Step Five helps us deal with our shame about being a clutterer. By sharing our written inventory with someone we trust, we no longer have to carry the burden of our secrets.
During the process of sorting through our physical clutter, we may ask this person to be there.
By letting another person hear our story and see our “stuff,” we gain a new perspective. Once we take this Step, we may feel enormous relief.
Step 6. Were entirely ready to have God remove all these defects of character.
After taking the first five Steps, we have increased our willingness to release our character defects. These might include: people pleasing, overscheduling, hoarding, procrastination, perfectionism, and resentment. All of these may underlie our cluttering.
We have also increased our willingness to let go of the excess “stuff” that is cluttering our lives.
By taking Step Six, we affirm that we are willing to let go of anything that stands in the way of our healing.
Step 7. Humbly asked God to remove our shortcomings.
Now we are asking our Higher Power to remove anything that interferes with our recovery from cluttering. We are requesting that God (or our Higher Power) remove our resentments, fears, envy, dishonesty. Once this change happens, we will feel more able to deal with our clutter.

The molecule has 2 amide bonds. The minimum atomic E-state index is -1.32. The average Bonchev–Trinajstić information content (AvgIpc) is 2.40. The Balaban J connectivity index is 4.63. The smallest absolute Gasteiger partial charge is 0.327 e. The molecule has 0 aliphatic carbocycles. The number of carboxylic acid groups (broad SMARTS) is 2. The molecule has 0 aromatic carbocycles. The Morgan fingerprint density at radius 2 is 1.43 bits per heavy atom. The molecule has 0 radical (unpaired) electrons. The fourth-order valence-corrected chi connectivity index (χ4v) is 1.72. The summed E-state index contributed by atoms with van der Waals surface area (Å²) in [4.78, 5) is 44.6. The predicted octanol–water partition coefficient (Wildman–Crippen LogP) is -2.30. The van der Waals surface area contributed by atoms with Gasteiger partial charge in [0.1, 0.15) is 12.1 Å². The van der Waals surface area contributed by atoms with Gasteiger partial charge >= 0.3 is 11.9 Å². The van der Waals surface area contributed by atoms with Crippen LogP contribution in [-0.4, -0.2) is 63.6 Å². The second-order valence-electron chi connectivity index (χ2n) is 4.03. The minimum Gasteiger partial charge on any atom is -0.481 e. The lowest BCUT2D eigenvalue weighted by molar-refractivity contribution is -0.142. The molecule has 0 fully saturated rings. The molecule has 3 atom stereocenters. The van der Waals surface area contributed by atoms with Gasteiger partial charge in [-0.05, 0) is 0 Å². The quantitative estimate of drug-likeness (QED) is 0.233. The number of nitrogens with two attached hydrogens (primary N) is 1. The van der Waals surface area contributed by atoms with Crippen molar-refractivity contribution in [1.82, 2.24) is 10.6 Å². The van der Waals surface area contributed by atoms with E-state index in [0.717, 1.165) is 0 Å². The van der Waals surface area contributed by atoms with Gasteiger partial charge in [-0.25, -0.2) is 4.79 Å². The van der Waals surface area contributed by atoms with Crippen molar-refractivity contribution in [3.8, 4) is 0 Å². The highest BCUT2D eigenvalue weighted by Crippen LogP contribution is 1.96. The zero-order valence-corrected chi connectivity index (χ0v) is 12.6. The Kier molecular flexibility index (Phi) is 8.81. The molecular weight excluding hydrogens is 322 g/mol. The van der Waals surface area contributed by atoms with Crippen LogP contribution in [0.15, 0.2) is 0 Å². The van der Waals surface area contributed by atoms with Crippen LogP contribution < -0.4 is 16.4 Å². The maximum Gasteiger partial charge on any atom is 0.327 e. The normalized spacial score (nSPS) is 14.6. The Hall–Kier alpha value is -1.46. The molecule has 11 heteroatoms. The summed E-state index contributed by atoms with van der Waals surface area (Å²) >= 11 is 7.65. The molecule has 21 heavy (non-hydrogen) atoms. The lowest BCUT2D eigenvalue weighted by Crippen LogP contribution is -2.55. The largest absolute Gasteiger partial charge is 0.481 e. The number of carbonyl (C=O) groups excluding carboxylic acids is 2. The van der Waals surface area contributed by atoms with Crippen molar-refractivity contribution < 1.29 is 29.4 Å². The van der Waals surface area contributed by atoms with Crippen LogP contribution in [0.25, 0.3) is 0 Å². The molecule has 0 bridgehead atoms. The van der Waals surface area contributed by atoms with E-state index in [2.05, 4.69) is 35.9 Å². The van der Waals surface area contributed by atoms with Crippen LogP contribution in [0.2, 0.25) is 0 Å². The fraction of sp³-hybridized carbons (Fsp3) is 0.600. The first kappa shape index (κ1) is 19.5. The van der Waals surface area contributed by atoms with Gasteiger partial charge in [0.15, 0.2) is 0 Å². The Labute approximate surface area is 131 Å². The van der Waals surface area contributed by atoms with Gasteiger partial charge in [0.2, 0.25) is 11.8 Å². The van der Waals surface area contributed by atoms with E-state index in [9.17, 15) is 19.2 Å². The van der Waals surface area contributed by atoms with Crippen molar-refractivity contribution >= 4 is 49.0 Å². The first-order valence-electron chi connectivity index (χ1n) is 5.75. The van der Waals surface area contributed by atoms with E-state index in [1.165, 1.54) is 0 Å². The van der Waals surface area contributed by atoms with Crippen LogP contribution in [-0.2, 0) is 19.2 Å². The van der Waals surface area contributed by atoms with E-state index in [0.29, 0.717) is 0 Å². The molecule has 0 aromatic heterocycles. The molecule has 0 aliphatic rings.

Step 8. Made a list of all persons we had harmed and became willing to make amends to them all.
With this Step, we become stronger by facing our wrongs and the guilt we feel about them. The first person on our list would be ourselves. Others might be family, significant others, friends, roommates, neighbors–anyone whom we have harmed, no matter how or how much.
Step 9. Made direct amends to such people wherever possible, except when to do so would injure them or others.
This Step really refers to mending, or making something whole, rather than simply apologizing. It may mean: decluttering and cleaning our homes, respecting the space of others, reimbursing others for damage, buying only what we truly want or need (and have space for), learning to say no.
It may seem a daunting task, and may take some time, but if we are painstaking with Step Nine, we will surely see amazing results.
Step 10. Continued to take personal inventory, and when we were wrong, promptly admitted it.